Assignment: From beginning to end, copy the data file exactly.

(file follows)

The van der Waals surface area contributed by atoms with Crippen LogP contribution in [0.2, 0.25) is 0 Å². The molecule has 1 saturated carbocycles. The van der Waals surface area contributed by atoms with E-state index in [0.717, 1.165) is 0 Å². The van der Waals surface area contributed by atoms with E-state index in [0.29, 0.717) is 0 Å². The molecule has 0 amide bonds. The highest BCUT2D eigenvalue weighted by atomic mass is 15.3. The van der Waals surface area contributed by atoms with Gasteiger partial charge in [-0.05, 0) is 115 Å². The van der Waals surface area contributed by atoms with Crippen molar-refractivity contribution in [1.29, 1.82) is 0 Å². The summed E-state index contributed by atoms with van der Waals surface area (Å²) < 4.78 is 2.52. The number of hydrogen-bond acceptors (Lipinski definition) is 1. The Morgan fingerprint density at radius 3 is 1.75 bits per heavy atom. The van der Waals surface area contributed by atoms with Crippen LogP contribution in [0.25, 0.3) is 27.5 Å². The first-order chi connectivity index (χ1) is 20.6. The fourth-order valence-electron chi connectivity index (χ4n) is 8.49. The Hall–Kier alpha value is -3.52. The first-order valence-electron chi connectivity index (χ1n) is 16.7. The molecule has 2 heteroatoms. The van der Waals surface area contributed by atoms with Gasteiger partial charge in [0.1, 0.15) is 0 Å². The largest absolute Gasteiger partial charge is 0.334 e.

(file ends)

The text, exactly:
The van der Waals surface area contributed by atoms with Crippen LogP contribution in [0.2, 0.25) is 0 Å². The molecule has 1 saturated carbocycles. The van der Waals surface area contributed by atoms with E-state index in [0.717, 1.165) is 0 Å². The van der Waals surface area contributed by atoms with E-state index in [0.29, 0.717) is 0 Å². The molecule has 0 amide bonds. The highest BCUT2D eigenvalue weighted by atomic mass is 15.3. The van der Waals surface area contributed by atoms with Gasteiger partial charge in [-0.05, 0) is 115 Å². The van der Waals surface area contributed by atoms with Crippen molar-refractivity contribution in [1.29, 1.82) is 0 Å². The summed E-state index contributed by atoms with van der Waals surface area (Å²) < 4.78 is 2.52. The number of hydrogen-bond acceptors (Lipinski definition) is 1. The Morgan fingerprint density at radius 3 is 1.75 bits per heavy atom. The van der Waals surface area contributed by atoms with Crippen LogP contribution in [0.25, 0.3) is 27.5 Å². The first-order chi connectivity index (χ1) is 20.6. The fourth-order valence-electron chi connectivity index (χ4n) is 8.49. The Hall–Kier alpha value is -3.52. The first-order valence-electron chi connectivity index (χ1n) is 16.7. The molecule has 2 heteroatoms. The van der Waals surface area contributed by atoms with Gasteiger partial charge in [0.1, 0.15) is 0 Å². The largest absolute Gasteiger partial charge is 0.334 e.